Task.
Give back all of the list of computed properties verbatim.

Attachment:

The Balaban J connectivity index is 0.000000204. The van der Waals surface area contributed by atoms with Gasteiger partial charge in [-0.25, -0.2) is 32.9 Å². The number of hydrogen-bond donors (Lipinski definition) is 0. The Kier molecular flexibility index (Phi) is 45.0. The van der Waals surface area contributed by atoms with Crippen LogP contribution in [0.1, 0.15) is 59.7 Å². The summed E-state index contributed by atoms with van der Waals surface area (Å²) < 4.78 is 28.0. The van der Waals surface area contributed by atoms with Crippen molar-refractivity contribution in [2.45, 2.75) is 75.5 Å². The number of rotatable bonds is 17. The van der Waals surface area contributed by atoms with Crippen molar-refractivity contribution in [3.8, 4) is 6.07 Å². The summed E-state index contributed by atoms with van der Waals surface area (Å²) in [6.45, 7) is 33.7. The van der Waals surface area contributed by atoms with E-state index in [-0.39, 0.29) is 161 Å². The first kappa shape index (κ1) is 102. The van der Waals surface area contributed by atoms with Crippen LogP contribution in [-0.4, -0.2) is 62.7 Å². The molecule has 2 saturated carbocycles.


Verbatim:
The Balaban J connectivity index is 0.000000204. The van der Waals surface area contributed by atoms with Gasteiger partial charge in [-0.25, -0.2) is 32.9 Å². The number of hydrogen-bond donors (Lipinski definition) is 0. The Kier molecular flexibility index (Phi) is 45.0. The van der Waals surface area contributed by atoms with Crippen LogP contribution in [0.1, 0.15) is 59.7 Å². The summed E-state index contributed by atoms with van der Waals surface area (Å²) < 4.78 is 28.0. The van der Waals surface area contributed by atoms with Crippen molar-refractivity contribution in [2.45, 2.75) is 75.5 Å². The number of rotatable bonds is 17. The van der Waals surface area contributed by atoms with Crippen molar-refractivity contribution in [3.8, 4) is 6.07 Å². The summed E-state index contributed by atoms with van der Waals surface area (Å²) in [6.45, 7) is 33.7. The van der Waals surface area contributed by atoms with E-state index in [-0.39, 0.29) is 161 Å². The first kappa shape index (κ1) is 102. The van der Waals surface area contributed by atoms with Crippen LogP contribution in [-0.4, -0.2) is 62.7 Å². The molecule has 2 saturated carbocycles.